The enclave with schools and staff and guest residences will be retained. We’re operating on the principle of frugality. None of these projects should cost money, if you’re spending money, you’re going against the spirit of the project.

While none of the built structures will be demolished, the old buildings and the greens will come into public access.

Our plan is to have ticketing. A nominal fee for entrance. Look at Race Course Park – it’s an excellent facility for the middle and lower middle classes – the place is thronged by a large number of people, they are delighted, and they use it very well. It’s well maintained, it’s kept clean, there is a parking. That’s the kind of discipline we expect to have at these new spaces to be opened up for the public. 


What were the overarching principles on which the committee’s recommendations are based? 

There were three basic principles – one was to establish the spirit of frugality – that nothing is being lost or demolished or reduced – except that a public servant is being transferred to a smaller building.

There are two other areas in which we’re poorly placed as a nation. We have no respect for our culture, and we have never indulged in looking after it. Now, we are trying to enrich the culture which comes through libraries, museums and art galleries.

The other neglected area is nature – the environment. The city of Lahore has no lungs. It used to be a city of gardens, where are they now? Walls have come up on the pretext of security. You can’t see the Government College from The Mall anymore because of the walls. You can’t build confidence against terrorism just by hiding behind barbed wires.

So we are touching the environment side as well by upholding the balance of concrete desert and greens. 

We are also looking at the option of establishing a public library. The one in purani Anarkali is all but abandoned. It can be shifted to a different location.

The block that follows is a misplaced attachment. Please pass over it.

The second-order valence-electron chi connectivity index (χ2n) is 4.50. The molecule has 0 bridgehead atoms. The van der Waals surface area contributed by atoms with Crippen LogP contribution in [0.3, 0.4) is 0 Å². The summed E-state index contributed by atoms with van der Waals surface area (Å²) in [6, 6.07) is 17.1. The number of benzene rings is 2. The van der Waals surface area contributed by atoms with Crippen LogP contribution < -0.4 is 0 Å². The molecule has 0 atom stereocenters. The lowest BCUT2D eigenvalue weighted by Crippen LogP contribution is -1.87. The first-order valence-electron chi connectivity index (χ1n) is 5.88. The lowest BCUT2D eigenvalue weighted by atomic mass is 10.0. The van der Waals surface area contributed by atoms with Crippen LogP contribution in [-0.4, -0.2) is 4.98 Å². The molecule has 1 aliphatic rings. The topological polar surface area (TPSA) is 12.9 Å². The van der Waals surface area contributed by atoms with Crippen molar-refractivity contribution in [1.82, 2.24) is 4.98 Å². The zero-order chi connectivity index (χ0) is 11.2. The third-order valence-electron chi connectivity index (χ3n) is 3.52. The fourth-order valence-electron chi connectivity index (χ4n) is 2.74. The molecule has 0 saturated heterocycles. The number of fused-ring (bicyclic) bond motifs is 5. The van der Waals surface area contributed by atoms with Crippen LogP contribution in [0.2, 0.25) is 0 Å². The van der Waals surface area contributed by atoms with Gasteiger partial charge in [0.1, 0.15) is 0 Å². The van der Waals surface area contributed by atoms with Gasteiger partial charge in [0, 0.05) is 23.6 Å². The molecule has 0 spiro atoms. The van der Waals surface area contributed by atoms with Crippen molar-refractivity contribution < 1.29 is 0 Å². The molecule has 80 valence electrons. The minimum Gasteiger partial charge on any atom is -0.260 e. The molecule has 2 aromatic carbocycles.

Is the Governor’s House the core focus here in Lahore or do you have any other buildings in mind?

We have a few other interests in Lahore. There is the Chamba House, where the maharani of Chamba had a small but attractive palace. There they had these horrendous torture houses of the National Accountability Bureau. Then, they also made these strange flats for government servants. The principle of frugality will be our benchmark for interventions in these places. 

The maharani’s section should be fenced and put to public use. It could be a library, or some other similar facility. These are very rare places of pride and they shouldn’t be locked in and used by a single department, or person.

Going by that standard, the Freemason’s Hall is one of Lahore’s most iconic buildings. Would it be put to similar use?

We had restored the Freemason’s Hall, and converted it into a crafts museum. But the Mians took it over and turned it into their personal dining hall. Later, the Chaudhrys also tried to expand it, but we put our foot down, saying that this is a protected building and can’t be meddled with. But they took the backyard and dug it up to make banquet halls. We are still considering what can be done with it. The crafts museum is an option. We have ideas, but to execute them requires delicate deliberation and thought. And people who are being affected by the decision and plans, like the Governor, should be taken on board and made stakeholders. That being said, the committee’s responsibility does not include coordination. We have a conceptual role. These committees are working in a devolved framework, with each city having its own set of people to make recommendations. 

All I know for sure is that if the plan is implemented the way it has been conceived, Lahore will be a totally transformed city visually. 

How long do you think this entire process will take?

I don’t know for sure. We had a great first meeting with lots of enthusiasm, but since then, progress has been lukewarm.  

The writer is a journalist based in Lahore. He is the current managing editor of MIT Technology Review Pakistan, a bi-monthly science and technology magazine.